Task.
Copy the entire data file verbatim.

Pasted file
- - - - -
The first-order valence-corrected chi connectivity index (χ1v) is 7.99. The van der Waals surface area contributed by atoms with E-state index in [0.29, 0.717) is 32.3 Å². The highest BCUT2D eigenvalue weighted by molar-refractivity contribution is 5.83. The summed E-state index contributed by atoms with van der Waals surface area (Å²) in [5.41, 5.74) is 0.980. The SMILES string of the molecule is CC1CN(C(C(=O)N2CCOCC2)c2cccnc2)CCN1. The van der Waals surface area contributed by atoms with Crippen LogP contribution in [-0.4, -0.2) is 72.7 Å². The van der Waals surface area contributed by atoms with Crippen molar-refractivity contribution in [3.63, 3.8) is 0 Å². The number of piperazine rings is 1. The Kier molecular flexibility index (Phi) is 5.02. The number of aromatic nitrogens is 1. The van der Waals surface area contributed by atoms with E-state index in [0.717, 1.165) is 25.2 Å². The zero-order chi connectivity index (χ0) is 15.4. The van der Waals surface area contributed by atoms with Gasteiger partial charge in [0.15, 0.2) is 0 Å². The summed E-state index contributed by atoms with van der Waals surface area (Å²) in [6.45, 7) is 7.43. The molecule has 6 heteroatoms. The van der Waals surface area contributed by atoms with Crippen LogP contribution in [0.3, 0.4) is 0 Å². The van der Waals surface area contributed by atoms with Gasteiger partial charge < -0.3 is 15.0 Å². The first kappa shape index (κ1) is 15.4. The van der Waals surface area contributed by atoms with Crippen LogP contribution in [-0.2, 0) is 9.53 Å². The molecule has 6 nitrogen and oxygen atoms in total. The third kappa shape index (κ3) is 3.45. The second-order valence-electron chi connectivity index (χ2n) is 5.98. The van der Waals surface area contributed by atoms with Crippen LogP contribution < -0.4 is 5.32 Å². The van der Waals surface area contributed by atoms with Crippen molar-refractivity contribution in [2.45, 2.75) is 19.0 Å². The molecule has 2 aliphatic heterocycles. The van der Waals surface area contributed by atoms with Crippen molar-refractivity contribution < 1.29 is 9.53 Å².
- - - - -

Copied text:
The first-order valence-corrected chi connectivity index (χ1v) is 7.99. The van der Waals surface area contributed by atoms with E-state index in [0.29, 0.717) is 32.3 Å². The highest BCUT2D eigenvalue weighted by molar-refractivity contribution is 5.83. The summed E-state index contributed by atoms with van der Waals surface area (Å²) in [5.41, 5.74) is 0.980. The SMILES string of the molecule is CC1CN(C(C(=O)N2CCOCC2)c2cccnc2)CCN1. The van der Waals surface area contributed by atoms with Crippen LogP contribution in [-0.4, -0.2) is 72.7 Å². The van der Waals surface area contributed by atoms with Crippen molar-refractivity contribution in [3.63, 3.8) is 0 Å². The number of piperazine rings is 1. The Kier molecular flexibility index (Phi) is 5.02. The number of aromatic nitrogens is 1. The van der Waals surface area contributed by atoms with E-state index in [0.717, 1.165) is 25.2 Å². The zero-order chi connectivity index (χ0) is 15.4. The van der Waals surface area contributed by atoms with Gasteiger partial charge in [0.15, 0.2) is 0 Å². The summed E-state index contributed by atoms with van der Waals surface area (Å²) in [6.45, 7) is 7.43. The molecule has 6 heteroatoms. The van der Waals surface area contributed by atoms with Crippen LogP contribution in [0.3, 0.4) is 0 Å². The van der Waals surface area contributed by atoms with Gasteiger partial charge < -0.3 is 15.0 Å². The first kappa shape index (κ1) is 15.4. The van der Waals surface area contributed by atoms with Crippen LogP contribution in [-0.2, 0) is 9.53 Å². The molecule has 6 nitrogen and oxygen atoms in total. The third kappa shape index (κ3) is 3.45. The second-order valence-electron chi connectivity index (χ2n) is 5.98. The van der Waals surface area contributed by atoms with Crippen LogP contribution < -0.4 is 5.32 Å². The van der Waals surface area contributed by atoms with Crippen molar-refractivity contribution in [2.45, 2.75) is 19.0 Å². The molecule has 2 aliphatic heterocycles. The van der Waals surface area contributed by atoms with Crippen molar-refractivity contribution < 1.29 is 9.53 Å².